Steve Walford (right) has long been a crucial element in Martin O'Neill's successes.
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This week, we looked at an unsung hero of the O'Neill era...
Last month my Roker Report colleague, Simon Walsh, insisted that for all Martin O'Neill, James McClean, and Stephane Sessegnon may have grabbed the headlines, there have been considerably more heroes responsible for the Sunderland revival than that meager yet magnificent band of merry men.
For me, however, there has been one man's contribution in all this that has gone pretty much totally unrecognised. One genuinely unsung hero - Steve Walford.
It can often be difficult to really judge the influence of a coach or assistant manager. By their very nature they tend to shun the spotlight and rightly so.
But while Steve Bruce's teams often resembled a bunch of strangers who just so happened to attend the same gym during the week, intense and professional training ground preparation has been an obvious cornerstone of the early success under his successor.
Although perhaps not its most eye-catching element, the real hallmark of the new-look Sunderland is what they do without the ball. Players getting into a defensive shape quickly having lost possession and, once in position, being disciplined enough to filter the opposition into areas in which they can be pressed in numbers and crowded out has become a familiar sight to Sunderland fans of late, and it all stems from quality coaching.
As a result, the team have developed a genuine tenacious streak making them tough to break down and often able to dishearten opposition who grow tired of seeing their efforts crash against a red and white wall stubbornly protecting its penalty area. When combined with the obvious belief and desire that O'Neill has managed to instil in the players, it isn't difficult to understand why it has proven such a potent formula.
The stattos amongst you will, I am sure, be happy to point out that there was never really a defensive problem to actually solve under Steve Bruce. Indeed, on the day that Bruce was sacked only four clubs in the whole of the division boasted a better defensive record than Sunderland and three who had kept more clean sheets.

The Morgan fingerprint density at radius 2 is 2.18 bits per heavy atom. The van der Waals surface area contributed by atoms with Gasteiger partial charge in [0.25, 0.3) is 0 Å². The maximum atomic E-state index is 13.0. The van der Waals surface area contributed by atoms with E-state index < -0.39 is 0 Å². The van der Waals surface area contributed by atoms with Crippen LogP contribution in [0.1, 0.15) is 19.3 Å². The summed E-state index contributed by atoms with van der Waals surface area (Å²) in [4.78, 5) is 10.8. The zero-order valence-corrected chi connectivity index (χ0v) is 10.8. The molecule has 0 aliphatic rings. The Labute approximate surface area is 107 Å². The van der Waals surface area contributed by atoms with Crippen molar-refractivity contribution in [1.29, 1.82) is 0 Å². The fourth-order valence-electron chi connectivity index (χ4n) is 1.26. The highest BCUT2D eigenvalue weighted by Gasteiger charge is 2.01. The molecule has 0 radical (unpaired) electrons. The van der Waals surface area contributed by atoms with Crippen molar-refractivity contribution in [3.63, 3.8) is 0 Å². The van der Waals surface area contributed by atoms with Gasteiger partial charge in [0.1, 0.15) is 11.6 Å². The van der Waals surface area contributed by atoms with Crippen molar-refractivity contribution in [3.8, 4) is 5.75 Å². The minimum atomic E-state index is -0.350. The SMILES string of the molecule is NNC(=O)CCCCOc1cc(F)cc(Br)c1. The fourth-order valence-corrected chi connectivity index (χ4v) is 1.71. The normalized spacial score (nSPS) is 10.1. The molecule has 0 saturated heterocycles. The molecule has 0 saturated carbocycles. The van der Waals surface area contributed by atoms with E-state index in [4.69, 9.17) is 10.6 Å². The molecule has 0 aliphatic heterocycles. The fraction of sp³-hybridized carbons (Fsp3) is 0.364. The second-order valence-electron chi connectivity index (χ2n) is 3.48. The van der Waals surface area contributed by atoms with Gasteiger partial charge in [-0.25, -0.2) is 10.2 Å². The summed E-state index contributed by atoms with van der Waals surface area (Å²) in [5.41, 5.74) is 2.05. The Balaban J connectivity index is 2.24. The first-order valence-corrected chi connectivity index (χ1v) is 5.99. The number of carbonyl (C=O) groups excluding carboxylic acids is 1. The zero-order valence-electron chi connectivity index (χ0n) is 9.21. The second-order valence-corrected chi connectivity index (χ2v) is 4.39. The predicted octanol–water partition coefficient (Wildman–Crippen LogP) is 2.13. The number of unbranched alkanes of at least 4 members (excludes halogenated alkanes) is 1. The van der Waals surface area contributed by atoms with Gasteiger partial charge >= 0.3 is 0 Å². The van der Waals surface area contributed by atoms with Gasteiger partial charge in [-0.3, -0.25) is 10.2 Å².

The goals that were conceded under Bruce, however, tended to be at crucial times when the opposition were enjoying a good spell in a game, who could then retreat to defensive positions knowing the shot-shy Black Cats would be unlikely to find a way back into the game.
But Sunderland are now infinitely better drilled defensively and it has equipped them to withstand the opposition periods of pressure which are inevitable at this level, increasing the chances of the goals they manage to score themselves being match-winners rather than game-savers or mere consolations.
For a brief time last week against Arsenal that looked like being the case again. O'Neill's men kept the scores level and when James McClean pounced on a stumble from Per Mertesacker to fire home the opening goal, the signs were good that it would the decisive one. It wasn't to be, though, and Sunderland can feel unfortunate to have lost the game.
Following their brief jaunt over to Milan to get a Champions League hammering, the Gunners return to The Stadium of Light this weekend and Sunderland will be fancying their chances of heaping yet more misery upon the Londoners. Whilst league points are the club's bread and butter, there is simply no question that Sunderland will see FA Cup progression as the real star prize on offer from the Arsenal double-header.
Victory would put Sunderland a game away from Wembley and, for the first time in years, there seems some genuine hunger for the competition within the club itself. It won't be easy against such quality opposition, especially now they have wounded pride, but there is every chance of success - especially with an uninterrupted week under Walford's watchful training ground gaze with which to prepare.